Taken from a sermon preached by our Minister at the beginning of the year. In the previous magazine we considered the words 'be strong', at the beginning of the verse. We continue on this time to consider the call to work, and the encouragement of the Lord's accompanying presence and help.

2ndly Work
“Yet now be strong, O Zerubbabel, saith the LORD; and be strong, O Joshua, son of Josedech, the high priest; and be strong, all ye people of the land, saith the LORD, and work: for I [am] with you, saith the LORD of hosts:”

Strength was the urgent and pressing need of the day, for much work lay before them in building the temple, and their enemies were many and strong in might.

My dear brethren we need strength as we live here upon earth for a number reasons, however particularly consider how we need strength for the Glory of God; to worship Him and to serve Him in the work which He has called us to do. Let us pause at this moment in our lives and remind ourselves there is work to do!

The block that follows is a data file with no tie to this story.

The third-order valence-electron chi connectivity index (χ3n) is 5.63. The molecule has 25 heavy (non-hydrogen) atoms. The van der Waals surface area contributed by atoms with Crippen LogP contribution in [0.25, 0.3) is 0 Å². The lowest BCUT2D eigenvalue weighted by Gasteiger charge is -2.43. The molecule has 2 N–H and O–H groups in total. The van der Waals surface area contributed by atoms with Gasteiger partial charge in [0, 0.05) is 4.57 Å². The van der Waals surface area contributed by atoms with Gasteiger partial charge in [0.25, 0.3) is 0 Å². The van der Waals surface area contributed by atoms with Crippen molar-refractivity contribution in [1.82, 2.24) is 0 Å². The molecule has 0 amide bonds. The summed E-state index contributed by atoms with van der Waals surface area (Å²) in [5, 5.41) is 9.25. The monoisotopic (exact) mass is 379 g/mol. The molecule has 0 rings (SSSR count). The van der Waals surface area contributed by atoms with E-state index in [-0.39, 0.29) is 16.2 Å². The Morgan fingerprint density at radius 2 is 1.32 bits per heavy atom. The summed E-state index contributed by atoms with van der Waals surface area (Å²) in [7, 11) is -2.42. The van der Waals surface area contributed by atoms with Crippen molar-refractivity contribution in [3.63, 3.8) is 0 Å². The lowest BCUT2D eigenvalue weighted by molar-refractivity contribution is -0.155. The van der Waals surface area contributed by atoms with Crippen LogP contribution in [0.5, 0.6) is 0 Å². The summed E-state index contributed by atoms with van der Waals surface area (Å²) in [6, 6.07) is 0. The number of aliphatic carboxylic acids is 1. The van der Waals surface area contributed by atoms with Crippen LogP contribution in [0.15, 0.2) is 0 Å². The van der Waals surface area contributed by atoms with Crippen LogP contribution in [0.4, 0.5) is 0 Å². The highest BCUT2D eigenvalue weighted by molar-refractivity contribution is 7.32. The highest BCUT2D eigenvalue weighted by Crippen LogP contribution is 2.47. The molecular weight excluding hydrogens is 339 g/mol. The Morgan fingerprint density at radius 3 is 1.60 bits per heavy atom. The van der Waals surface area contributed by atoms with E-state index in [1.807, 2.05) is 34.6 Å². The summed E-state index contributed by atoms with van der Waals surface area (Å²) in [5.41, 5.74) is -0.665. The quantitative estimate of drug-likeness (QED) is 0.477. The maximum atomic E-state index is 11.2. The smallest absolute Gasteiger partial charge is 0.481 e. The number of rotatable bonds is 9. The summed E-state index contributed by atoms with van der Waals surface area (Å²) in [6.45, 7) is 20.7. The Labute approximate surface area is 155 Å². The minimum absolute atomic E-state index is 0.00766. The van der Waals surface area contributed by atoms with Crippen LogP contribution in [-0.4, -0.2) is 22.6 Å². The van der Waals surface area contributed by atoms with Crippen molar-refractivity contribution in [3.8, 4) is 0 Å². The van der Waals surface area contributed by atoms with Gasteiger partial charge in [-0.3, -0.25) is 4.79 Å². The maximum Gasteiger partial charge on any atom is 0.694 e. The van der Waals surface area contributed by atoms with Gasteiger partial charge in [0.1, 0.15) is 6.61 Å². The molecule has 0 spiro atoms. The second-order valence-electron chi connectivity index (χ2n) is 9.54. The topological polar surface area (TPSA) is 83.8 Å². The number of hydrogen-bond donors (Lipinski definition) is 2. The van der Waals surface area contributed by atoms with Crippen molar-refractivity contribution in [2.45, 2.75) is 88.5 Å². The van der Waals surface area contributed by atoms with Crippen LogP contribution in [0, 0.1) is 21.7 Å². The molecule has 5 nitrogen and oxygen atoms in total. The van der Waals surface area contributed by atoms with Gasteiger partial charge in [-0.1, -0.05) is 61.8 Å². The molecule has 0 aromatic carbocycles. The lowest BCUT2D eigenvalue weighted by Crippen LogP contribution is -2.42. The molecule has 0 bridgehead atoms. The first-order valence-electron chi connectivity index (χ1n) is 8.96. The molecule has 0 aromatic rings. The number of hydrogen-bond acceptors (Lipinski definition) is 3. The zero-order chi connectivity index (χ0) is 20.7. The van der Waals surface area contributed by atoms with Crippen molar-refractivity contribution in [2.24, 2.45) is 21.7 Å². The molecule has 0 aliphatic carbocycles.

The Minister of the Gospel, first of all, as being one called to that vital and important work, is to toil hard for the Master's sake. A Minister is described as a workman; in 2 Timothy 2 : 15 we read, “Study to shew thyself approved unto God, a workman that needeth not to be ashamed, rightly dividing the word of truth.” Further back in Ephesians 4 : 11 & 12 we read of the 'work'; “And he gave some, apostles; and some, prophets; and some, evangelists; and some, pastors and teachers;For the perfecting of the saints, for the work of the ministry, for the edifying of the body of Christ:” It is work, in which a Minister will be supported, but also in which he will know the weariness of the flesh; let us not underestimate the work.